Donald Trump’s media company is now hiring for its upcoming streaming television service, posting an ad on job sites for creators looking to help produce Trump’s MAGAfied answer to Netflix, Hulu, and Disney+.
In the ad posted Wednesday, the Trump Media and Technology Group (TMTG) announced it was looking for a content development manager to create programming for the company’s new streaming service, TMTG+. The channel, the ad reads, will be a “a ‘Big Tent’ platform offering broad-based entertainment rooted in free speech.” The job description promises the service will deliver “a wide variety of non-scripted, scripted, and original content.”
A successful candidate will “generate and develop internal concepts for original unscripted content, short form series episodes and specials,” remain “current on developing trends at networks,” and “stay aware of emerging talent and upcoming non-scripted programming.”
A TMTG spokesperson did not immediately respond to Rolling Stone’s request for comment on Thursday, which included inquiries about planned programming. But the ad suggests TMTG+ could be home to anything from scripted dramas, series, and sitcoms to non-scripted talk shows, news programming, “documentaries” — or even a return to Apprentice-style reality TV.
In short, the company says it wants you to be able to “MAGA-and-chill” sometime soon.
Trump in October announce he was starting TMTG, a multi-pronged “non-woke” media to company that included a social media network — the perpetually floundering Truth Social — and other pro-Trump media properties aimed at countering a media the president believed was biased against him.
Trump in October announced he was starting TMTG, the multimedia conglomerate now valued at $1.7 billion that owns both the TMTG+ streaming channel and Truth Social, an app which the former president had hoped could compete with the larger social media networks that suspended him in the wake of the Capitol insurrection.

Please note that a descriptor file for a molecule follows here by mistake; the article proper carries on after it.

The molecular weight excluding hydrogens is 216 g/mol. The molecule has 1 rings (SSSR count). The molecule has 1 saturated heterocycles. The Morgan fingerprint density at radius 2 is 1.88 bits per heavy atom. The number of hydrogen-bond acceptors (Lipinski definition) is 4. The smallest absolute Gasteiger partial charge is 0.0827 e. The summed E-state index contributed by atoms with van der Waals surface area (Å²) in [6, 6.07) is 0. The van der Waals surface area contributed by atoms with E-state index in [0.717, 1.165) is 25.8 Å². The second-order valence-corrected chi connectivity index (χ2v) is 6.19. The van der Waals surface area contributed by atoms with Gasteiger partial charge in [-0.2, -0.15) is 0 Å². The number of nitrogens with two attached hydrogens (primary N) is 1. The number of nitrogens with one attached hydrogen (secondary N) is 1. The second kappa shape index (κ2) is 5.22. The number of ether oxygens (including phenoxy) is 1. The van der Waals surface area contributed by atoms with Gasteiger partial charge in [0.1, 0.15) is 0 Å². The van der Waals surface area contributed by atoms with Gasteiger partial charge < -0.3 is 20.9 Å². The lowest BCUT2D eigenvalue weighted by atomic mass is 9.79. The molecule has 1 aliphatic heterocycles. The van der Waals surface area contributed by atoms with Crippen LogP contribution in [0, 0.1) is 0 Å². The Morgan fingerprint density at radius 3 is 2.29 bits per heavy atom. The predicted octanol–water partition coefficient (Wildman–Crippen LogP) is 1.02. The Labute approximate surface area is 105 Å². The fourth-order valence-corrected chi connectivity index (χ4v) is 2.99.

If TMTG+ launches, the network would provide a regular supply of Trump-controlled media that — along with pro-Trump networks such as One America News — would bolster the twice-impeached former president’s campaign if he opts to run again in 2024.
It would also indulge Trump’s interest in for-profit television. Over the past few years, Trump appeared to express some jealousy over the lucrative deal that former President Barack Obama and ex-First Lady Michelle Obama had struck with the popular streaming service Netflix. According to a former Trump White House official with direct knowledge of the matter, the then-45th president would sometimes complain that he, not Obama, was the one worthy of the big, Hollywood deals because — in Trump’s estimation — he knew how to “get ratings” better than Obama did, largely due to his time hosting The Apprentice. Indeed, Trump spent an uncomfortable share of his term in office openly grousing about what he dubbed the “Obama Netflix.”
But it’s unclear how confident Trump — who still has his day job as king of the Republican Party — is in his own company these days. Starting in February, the ex-president began privately demanding to know “what the fuck is going on” with Truth Social, yelling and swearing on the phone to confidants about his social-media app’s humiliating roll-out. (For his part, Trump has barely even used his own app.)
In addition to its interest in original programming, on Wednesday TMTG+ also advertised for a “content acquisition professional” who can help the channel “identify content for licensing, Source ownership, and negotiate distribution rights” for the platform.
An investors presentation filed with the Securities and Exchange Commission when TMTG had its initial public offering in the fall of 2021 gave the first indications that the company aimed to branch out into streaming video. The company listed producer Scott St. John as the future leader of TMTG+’s programming. Like former President Trump, St. John worked on a gameshow at NBC as a producer on Deal or No Deal and America’s Got Talent.
TMTG estimated a market for its streaming channel at 10 million potential subscribers, a far cry from the hundreds of millions of subscribers that media giants like Netflix and Disney+ have, but one that represented a “long-term revenue opportunity” estimated in the billions of dollars, according to the presentation.